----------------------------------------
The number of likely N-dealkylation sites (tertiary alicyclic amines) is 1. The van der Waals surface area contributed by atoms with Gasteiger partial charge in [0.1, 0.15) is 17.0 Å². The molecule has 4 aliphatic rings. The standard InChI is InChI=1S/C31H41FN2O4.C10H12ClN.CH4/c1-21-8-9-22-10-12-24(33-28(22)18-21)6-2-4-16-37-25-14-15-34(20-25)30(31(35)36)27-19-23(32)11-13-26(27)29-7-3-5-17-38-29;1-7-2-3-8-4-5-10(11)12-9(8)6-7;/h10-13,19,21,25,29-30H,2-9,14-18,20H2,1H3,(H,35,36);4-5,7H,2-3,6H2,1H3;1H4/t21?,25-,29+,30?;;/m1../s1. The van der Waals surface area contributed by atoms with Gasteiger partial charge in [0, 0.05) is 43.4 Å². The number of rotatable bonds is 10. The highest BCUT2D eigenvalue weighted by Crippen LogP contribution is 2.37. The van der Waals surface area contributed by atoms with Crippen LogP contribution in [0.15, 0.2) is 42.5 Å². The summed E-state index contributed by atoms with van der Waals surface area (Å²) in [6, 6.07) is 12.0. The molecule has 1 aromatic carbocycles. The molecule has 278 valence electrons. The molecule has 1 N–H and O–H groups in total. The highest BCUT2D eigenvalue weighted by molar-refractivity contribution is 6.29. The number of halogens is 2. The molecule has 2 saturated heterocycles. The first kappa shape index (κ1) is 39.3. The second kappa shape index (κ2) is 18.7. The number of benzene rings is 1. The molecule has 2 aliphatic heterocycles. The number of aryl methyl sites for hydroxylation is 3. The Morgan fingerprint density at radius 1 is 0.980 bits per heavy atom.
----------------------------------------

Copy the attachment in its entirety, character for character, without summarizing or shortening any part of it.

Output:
The number of likely N-dealkylation sites (tertiary alicyclic amines) is 1. The van der Waals surface area contributed by atoms with Gasteiger partial charge in [0.1, 0.15) is 17.0 Å². The molecule has 4 aliphatic rings. The standard InChI is InChI=1S/C31H41FN2O4.C10H12ClN.CH4/c1-21-8-9-22-10-12-24(33-28(22)18-21)6-2-4-16-37-25-14-15-34(20-25)30(31(35)36)27-19-23(32)11-13-26(27)29-7-3-5-17-38-29;1-7-2-3-8-4-5-10(11)12-9(8)6-7;/h10-13,19,21,25,29-30H,2-9,14-18,20H2,1H3,(H,35,36);4-5,7H,2-3,6H2,1H3;1H4/t21?,25-,29+,30?;;/m1../s1. The van der Waals surface area contributed by atoms with Gasteiger partial charge in [0, 0.05) is 43.4 Å². The number of rotatable bonds is 10. The highest BCUT2D eigenvalue weighted by Crippen LogP contribution is 2.37. The van der Waals surface area contributed by atoms with Crippen LogP contribution in [0.15, 0.2) is 42.5 Å². The summed E-state index contributed by atoms with van der Waals surface area (Å²) in [6, 6.07) is 12.0. The molecule has 1 aromatic carbocycles. The molecule has 278 valence electrons. The molecule has 1 N–H and O–H groups in total. The highest BCUT2D eigenvalue weighted by molar-refractivity contribution is 6.29. The number of halogens is 2. The molecule has 2 saturated heterocycles. The first kappa shape index (κ1) is 39.3. The second kappa shape index (κ2) is 18.7. The number of benzene rings is 1. The molecule has 2 aliphatic heterocycles. The number of aryl methyl sites for hydroxylation is 3. The Morgan fingerprint density at radius 1 is 0.980 bits per heavy atom.